One question that can be very helpful in this situation is “what woke you?” or “what prevented you from falling asleep?” Surprisingly often, there is a clear environmental disturbance that is interrupting sleep.
Here are some of the external sleep interruptions I’ve heard of over the years:
– a snoring, or moving, bedpartner who may have a sleep disorder of their own
– bedpartner who gets into bed later, or who gets up earlier, thus waking up the person experiencing insomnia
– dog’s collar jingling
– cat asking for attention by scratching on the bedroom door
– outdoor lights that turn off and on with movement (hate those!)
– children in the bed, snuggled right up against the patient who then is uncomfortable
– an appliance or toy that beeps
– the cell phone, often a problem when it is used as an alarm clock
. . . and the list could easily go on.
When you are working to improve your sleep, you first want to eliminate as many of these interruptions as possible. I recently was working with a woman struggling to sleep well, waking 2-4 times each night. When asked “what wakes you in the night” she identified that sometimes her husband’s snoring woke her. We dialed down into that a little more, and she estimated that his loud snoring is responsible for half of her wakings, and realized looking back on it that when he’s away she does sleep better. Another person, a mother, said that she’s often squished between her children during sleep, and has no sleep problem if she has the bed to herself.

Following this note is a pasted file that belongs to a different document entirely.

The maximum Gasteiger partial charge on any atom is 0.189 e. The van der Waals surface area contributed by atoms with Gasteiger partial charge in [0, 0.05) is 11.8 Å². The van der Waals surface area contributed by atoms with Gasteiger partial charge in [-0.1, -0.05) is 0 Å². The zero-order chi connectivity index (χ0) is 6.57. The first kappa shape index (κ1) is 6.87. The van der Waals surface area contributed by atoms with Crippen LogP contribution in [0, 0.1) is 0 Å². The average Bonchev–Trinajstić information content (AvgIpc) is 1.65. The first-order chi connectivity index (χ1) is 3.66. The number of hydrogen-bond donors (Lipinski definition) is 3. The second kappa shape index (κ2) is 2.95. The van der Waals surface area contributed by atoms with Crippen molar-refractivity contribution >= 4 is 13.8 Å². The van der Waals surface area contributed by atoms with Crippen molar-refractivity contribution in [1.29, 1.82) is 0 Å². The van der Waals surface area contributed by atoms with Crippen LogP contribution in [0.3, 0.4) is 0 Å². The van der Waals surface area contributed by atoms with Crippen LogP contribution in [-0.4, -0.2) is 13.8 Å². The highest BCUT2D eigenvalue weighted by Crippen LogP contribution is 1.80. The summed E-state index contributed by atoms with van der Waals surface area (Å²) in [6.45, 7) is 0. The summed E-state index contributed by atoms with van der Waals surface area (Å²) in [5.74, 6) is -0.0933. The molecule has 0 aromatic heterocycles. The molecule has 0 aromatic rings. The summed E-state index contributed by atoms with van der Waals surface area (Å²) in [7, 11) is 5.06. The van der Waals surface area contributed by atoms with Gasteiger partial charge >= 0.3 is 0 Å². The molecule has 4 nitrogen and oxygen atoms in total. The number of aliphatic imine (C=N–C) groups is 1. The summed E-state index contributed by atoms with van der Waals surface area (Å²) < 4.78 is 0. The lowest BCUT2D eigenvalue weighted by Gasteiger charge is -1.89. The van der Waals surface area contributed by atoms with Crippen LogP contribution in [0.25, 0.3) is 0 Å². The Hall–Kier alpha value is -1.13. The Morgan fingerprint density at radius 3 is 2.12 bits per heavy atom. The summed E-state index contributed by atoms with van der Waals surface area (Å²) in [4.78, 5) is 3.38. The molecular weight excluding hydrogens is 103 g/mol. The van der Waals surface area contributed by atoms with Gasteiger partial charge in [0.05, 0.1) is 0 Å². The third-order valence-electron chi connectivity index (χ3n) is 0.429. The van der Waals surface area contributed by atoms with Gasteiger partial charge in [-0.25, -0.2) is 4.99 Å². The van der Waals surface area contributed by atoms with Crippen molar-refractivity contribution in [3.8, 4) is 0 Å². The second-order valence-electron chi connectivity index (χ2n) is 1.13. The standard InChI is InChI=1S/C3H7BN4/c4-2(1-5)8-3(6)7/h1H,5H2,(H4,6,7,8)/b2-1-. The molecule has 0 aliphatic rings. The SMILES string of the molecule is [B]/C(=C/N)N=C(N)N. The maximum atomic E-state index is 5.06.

When you are working to improve your sleep, a helpful first step is to see if any external factor is interrupting or preventing you from sleep. Systematically resolve those interruptions, and then re-assess. You may find that those interruptions you were tolerating are not so trivial!
To make a perfect ‘Sleep Cave’:
1. Dark. Should be as dark as a cave, this allows your natural melatonin levels to soar at night and help you sleep.
2. Quiet. Ever sleep in a basement and have a better night’s sleep because it was so quiet? Turn off everything that makes a sound, thus asking for your attention. Do what you can to keep the dog from barking, or his collar from jingling. If there are irregular sounds, a soft white noise machine might be helpful.
3. No electronics. Did a caveman have little lights flashing, or sales texts chirping in the night? Research this last year shows that many people are woken multiple times each week by the phone. Make sure you are not one of these folks by putting your electronics to bed in another room.
4. Comfy. Sleeping surfaces vary widely around the world. What’s most important is that the bed is comfortable for you. Unfortunately bedpartners can prefer different firmness in the mattress. Modify it with extra padding so it’s softer for one, or put a firm board under the mattress so it’s firmer for the other person.
5. Cool. People sleep better when it is cooler than 65, or even cooler at 60 degrees. Adjust both the temperature of the room, and the covers so you aren’t waking up too hot. Many patients tell me they like the bed to be warm when they get into it in the evening, but then get too hot in the night. You can use a heating pad, electric blanket, or hot water bottle to warm the bed beforehand, but then turn it off once you are in bed.